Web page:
Under questioning in Texas, Dalia Blass, BlackRock's head of external affairs, said the firm considers ESG issues that pose financial risks and opportunities for clients in order to deliver "the best risk-adjusted returns we can for them."
Blass said only a small fraction of the investment funds that BlackRock manages in the U.S. are labeled as ESG. She also said the firm found that ESG index funds usually performed better than their non-ESG counterparts over a three-year period.
"Going forward, Republicans control the House, they seem bent on investigations, so, perhaps after Hunter Biden, we may see some effort to try to haul in ESG proponents," says Hale of Morningstar. "But I think when they do that, they'll find that this is not a group of leftist ideologues that they seem to expect, but rational business people and investors."
Rep. Patrick McHenry, a Republican from North Carolina and the incoming chairman of the House Financial Services Committee, said in a statement to NPR that GOP lawmakers will "conduct appropriate oversight of activist regulators and market participants who have an outsized impact."
Blowback could make investors more conservative in dealing with climate change
Voters seem to think that investors should be free to act on concerns about climate risk. In a September poll by ROKK Solutions and Penn State University's Center for the Business of Sustainability, 63% of registered voters said the government shouldn't limit ESG investing.
"They're essentially saying that businesses should have the autonomy to do [what] they see fit and act in the best interest of their stakeholders," says Tessa Recendes, an assistant professor of business at Penn State.
But congressional hearings could still be damaging — or at least embarrassing — for some investors.
"I think both sides have probably overstated their case: the ones attacking ESG and the ones who, perhaps, oversold ESG for selfish, opportunistic reasons," says Shivaram Rajgopal, a professor at Columbia Business School.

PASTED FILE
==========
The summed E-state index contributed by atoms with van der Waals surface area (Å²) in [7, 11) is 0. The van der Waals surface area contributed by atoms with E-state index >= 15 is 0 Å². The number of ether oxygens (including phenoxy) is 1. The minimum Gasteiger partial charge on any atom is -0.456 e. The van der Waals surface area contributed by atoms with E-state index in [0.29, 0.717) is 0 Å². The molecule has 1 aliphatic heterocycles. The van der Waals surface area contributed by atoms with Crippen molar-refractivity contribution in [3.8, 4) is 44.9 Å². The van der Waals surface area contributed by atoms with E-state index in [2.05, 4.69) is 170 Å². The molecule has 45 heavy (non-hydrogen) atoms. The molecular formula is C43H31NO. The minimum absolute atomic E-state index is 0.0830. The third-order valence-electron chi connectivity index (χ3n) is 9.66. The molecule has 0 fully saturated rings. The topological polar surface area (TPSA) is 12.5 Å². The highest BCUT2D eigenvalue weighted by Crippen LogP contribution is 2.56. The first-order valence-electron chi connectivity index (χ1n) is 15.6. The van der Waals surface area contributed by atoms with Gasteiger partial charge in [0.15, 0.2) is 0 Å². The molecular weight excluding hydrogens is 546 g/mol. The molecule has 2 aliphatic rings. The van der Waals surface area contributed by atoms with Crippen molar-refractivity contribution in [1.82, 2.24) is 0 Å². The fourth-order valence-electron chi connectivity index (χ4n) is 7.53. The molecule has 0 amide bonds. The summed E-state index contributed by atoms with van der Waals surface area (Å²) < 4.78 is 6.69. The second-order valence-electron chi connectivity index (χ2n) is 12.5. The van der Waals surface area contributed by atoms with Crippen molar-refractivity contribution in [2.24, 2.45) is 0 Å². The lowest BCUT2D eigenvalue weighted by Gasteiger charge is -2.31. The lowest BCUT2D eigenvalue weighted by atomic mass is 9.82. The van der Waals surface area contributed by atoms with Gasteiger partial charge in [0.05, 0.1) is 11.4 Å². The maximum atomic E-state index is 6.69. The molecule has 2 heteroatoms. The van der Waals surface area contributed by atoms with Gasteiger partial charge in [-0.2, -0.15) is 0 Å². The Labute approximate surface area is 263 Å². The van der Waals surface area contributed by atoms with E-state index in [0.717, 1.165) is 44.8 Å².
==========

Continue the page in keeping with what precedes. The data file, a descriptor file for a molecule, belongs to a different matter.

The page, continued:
Financial experts say ESG isn't a substitute for government action to deal with climate change. And there have been complaints that some companies misrepresent their environmental actions, a practice known as greenwashing.
As the political backlash grows, some ESG critics are focusing on investment firms that worked together to apply new standards for sustainability, saying that sort of collaboration could violate antitrust laws.
"I'm sure lawyers are spending a lot of time going over minutes, statements, conversations to make sure that lines weren't crossed, and where lines were crossed, they have defense strategies," says Witold Henisz of corporations that could be the focus of Republican scrutiny. Henisz is faculty director of the ESG Initiative at The Wharton School of Business at the University of Pennsylvania. "I don't think they anticipate huge liabilities, huge penalties. But could some firms be embarrassed? Could there be some conversations that crossed a line that lead to some fines? I mean, I wouldn't be surprised."
Henisz says one of the biggest risks from the GOP attacks is that investors will be less willing to take aggressive action to deal with climate change. But he says there's no sign that investors are wavering in their belief that ESG issues like global warming pose a serious financial threat.
Vanguard says that while it's no longer part of the Net Zero Asset Managers initiative, it will continue focusing on climate risk and offering investors information and investment products to help them meet goals of zeroing out greenhouse gas emissions.